In conjunction with ComRes, a WSP report unveils a growing overheating trend in London’s property market and recommends that new measures be adopted. The report, titled Overheating in homes, reveals that four out five Londoners claim to suffer from unbearably hot homes in the summer, with more than half of those affected also complaining of a related lack of sleep. Furthermore, researchers found that close to one third of those suffering overheating at night felt tired or unwell the next day.

One phenomenon addressed in the report is Urban Heat Island (UHI), an effect that causes urban areas to experience warmer temperatures than surrounding rural areas. Harder and darker surfaces in cities lead to greater absorption of heat, with less evapotranspiration, where heat energy is used to evaporate water from the surfaces of leaves or soil. City surfaces generate 15% in reflected energy, while heat from vehicles, and even cooling systems, contributes to higher temperatures in urban areas.

“Overheating needs direct action, and a robust, industry-wide accepted way of analyzing its effects needs to be applied to all new homes and the environments where they are built,” says Barny Evans, an associate at WSP and the report’s author. “This presents an opportunity to build better, more sustainable and ultimately more desirable homes that will be comfortable for residents now and in the future.”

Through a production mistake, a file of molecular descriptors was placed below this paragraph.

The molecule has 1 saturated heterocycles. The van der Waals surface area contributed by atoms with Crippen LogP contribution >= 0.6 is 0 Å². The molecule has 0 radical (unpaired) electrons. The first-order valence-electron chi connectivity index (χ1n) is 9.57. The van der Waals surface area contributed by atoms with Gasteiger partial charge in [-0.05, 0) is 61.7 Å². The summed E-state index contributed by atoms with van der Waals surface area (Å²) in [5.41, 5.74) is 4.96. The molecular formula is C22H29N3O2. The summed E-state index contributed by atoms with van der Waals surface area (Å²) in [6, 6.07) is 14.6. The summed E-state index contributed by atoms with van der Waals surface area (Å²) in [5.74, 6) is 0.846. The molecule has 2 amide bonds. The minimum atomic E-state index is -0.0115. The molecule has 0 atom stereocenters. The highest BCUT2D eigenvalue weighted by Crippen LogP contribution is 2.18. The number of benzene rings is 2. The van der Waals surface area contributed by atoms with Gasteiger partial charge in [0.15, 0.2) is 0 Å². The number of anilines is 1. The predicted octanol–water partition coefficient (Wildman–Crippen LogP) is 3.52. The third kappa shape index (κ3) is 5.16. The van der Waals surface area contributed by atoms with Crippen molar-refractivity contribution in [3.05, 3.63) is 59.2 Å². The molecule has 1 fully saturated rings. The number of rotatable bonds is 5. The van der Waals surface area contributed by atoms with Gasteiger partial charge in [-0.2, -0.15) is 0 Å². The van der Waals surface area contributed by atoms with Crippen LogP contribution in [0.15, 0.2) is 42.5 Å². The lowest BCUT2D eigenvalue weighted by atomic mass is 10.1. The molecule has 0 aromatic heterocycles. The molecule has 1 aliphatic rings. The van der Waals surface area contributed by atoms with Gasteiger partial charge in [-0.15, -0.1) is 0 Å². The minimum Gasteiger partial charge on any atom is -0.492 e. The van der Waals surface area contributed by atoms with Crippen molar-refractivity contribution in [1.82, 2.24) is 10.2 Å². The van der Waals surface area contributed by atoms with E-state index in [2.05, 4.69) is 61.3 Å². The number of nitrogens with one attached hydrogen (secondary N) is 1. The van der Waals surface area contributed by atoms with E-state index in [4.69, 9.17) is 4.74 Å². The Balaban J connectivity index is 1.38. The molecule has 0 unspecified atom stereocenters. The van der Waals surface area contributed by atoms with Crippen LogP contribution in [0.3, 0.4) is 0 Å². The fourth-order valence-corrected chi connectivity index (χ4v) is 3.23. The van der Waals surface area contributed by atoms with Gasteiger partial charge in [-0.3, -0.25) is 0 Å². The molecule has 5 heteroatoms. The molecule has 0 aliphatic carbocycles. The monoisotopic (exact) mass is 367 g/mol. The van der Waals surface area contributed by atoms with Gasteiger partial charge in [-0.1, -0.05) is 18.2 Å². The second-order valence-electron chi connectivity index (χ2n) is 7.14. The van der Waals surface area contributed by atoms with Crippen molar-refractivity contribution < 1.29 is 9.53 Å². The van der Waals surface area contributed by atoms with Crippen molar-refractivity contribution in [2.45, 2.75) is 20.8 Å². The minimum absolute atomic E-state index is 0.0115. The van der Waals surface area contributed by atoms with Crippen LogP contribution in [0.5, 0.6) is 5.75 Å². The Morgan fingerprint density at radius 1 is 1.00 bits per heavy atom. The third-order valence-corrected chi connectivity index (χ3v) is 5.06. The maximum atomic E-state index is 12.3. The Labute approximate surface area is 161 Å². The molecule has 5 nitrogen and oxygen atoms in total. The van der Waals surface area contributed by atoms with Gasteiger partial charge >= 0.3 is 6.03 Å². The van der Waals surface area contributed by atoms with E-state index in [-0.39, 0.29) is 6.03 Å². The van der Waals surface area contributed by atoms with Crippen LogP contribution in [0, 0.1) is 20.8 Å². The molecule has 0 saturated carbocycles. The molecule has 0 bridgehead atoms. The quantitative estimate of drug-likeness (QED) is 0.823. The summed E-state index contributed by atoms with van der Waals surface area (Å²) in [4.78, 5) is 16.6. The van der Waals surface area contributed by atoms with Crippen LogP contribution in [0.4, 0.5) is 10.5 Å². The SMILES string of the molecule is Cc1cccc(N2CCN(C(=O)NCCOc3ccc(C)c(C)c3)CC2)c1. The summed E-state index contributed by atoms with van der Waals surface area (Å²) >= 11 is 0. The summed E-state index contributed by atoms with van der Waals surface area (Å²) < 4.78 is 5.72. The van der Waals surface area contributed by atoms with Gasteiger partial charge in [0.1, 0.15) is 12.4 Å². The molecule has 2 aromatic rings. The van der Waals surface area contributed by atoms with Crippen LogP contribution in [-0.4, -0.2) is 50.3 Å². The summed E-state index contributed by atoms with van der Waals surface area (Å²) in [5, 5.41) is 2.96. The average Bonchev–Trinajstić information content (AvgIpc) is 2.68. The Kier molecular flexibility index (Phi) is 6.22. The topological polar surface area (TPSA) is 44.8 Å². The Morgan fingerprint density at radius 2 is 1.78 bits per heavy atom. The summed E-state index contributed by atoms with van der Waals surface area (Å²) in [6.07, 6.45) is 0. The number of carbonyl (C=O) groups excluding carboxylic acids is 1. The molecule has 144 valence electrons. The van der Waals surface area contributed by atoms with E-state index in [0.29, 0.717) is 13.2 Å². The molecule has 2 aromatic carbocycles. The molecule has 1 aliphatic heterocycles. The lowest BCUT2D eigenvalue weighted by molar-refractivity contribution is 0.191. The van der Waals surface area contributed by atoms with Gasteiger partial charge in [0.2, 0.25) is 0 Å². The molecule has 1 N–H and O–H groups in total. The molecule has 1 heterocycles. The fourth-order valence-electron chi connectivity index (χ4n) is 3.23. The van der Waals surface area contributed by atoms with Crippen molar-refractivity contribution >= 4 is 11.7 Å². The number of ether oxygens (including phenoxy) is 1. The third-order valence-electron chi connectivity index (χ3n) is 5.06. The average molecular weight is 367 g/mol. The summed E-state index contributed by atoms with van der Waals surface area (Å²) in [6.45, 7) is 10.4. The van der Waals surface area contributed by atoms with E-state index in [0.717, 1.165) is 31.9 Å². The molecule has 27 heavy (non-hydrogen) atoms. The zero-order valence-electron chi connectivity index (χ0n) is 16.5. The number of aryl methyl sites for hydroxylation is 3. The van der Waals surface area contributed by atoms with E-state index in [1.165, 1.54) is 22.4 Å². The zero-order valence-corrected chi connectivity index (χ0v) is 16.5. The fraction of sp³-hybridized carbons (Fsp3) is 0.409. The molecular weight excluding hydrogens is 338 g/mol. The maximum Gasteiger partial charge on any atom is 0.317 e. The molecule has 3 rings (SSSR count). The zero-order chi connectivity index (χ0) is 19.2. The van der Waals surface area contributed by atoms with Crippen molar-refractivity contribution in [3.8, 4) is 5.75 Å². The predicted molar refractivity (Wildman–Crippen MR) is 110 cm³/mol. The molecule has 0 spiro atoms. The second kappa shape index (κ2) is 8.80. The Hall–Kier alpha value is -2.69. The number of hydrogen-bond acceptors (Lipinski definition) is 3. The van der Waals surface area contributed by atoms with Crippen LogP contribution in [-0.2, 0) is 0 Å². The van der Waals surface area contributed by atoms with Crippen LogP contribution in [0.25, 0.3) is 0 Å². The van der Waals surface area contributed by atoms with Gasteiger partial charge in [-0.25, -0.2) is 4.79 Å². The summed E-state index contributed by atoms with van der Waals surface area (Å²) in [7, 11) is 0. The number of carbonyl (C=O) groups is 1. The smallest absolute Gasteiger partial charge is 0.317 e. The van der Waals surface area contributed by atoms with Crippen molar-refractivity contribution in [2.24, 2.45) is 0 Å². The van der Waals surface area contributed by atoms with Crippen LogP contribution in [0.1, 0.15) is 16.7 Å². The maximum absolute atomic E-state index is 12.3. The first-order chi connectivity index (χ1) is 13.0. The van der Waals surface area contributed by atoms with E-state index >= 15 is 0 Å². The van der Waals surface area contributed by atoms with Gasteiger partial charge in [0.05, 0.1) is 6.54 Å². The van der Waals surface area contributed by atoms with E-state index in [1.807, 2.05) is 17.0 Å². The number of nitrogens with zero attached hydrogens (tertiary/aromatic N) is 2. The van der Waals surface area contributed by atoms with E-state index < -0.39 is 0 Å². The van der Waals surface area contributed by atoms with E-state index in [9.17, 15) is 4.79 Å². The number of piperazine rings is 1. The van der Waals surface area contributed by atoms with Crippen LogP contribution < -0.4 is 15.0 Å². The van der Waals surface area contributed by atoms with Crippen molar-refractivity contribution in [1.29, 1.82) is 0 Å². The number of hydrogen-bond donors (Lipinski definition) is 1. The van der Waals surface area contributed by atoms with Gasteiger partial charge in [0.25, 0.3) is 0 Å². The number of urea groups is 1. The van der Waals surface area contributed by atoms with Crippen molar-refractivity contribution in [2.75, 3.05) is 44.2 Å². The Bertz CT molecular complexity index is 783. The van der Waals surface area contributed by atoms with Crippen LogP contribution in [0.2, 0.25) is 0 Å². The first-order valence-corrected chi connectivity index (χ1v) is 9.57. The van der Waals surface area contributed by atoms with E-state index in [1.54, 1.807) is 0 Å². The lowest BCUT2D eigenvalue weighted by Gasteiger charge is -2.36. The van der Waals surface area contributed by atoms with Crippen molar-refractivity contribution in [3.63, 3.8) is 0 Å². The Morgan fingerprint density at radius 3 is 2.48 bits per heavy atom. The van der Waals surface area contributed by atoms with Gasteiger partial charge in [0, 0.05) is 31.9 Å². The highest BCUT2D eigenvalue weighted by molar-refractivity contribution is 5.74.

The research report proposes a number of steps for address overheating, including:

  • A new, robust regulatory overheating analysis method for all new developments
  • Requirement for new housing developments to adhere to a ‘cooling hierarchy’ to assess the most relevant measure for combatting overheating
  • Requirement for new buildings to be designed to facilitate retrofitted cooling installations
  • Measures to be introduced on a development and city-wide basis for reducing the urban heat island effect, including more green infrastructure and ‘cool pavements’
  • Advancement towards an all-electric city that will reduce heat production from vehicles and buildings in urban areas, while reducing noise pollution and allowing natural ventilation.
Read our White Paper: Overheating in Homes

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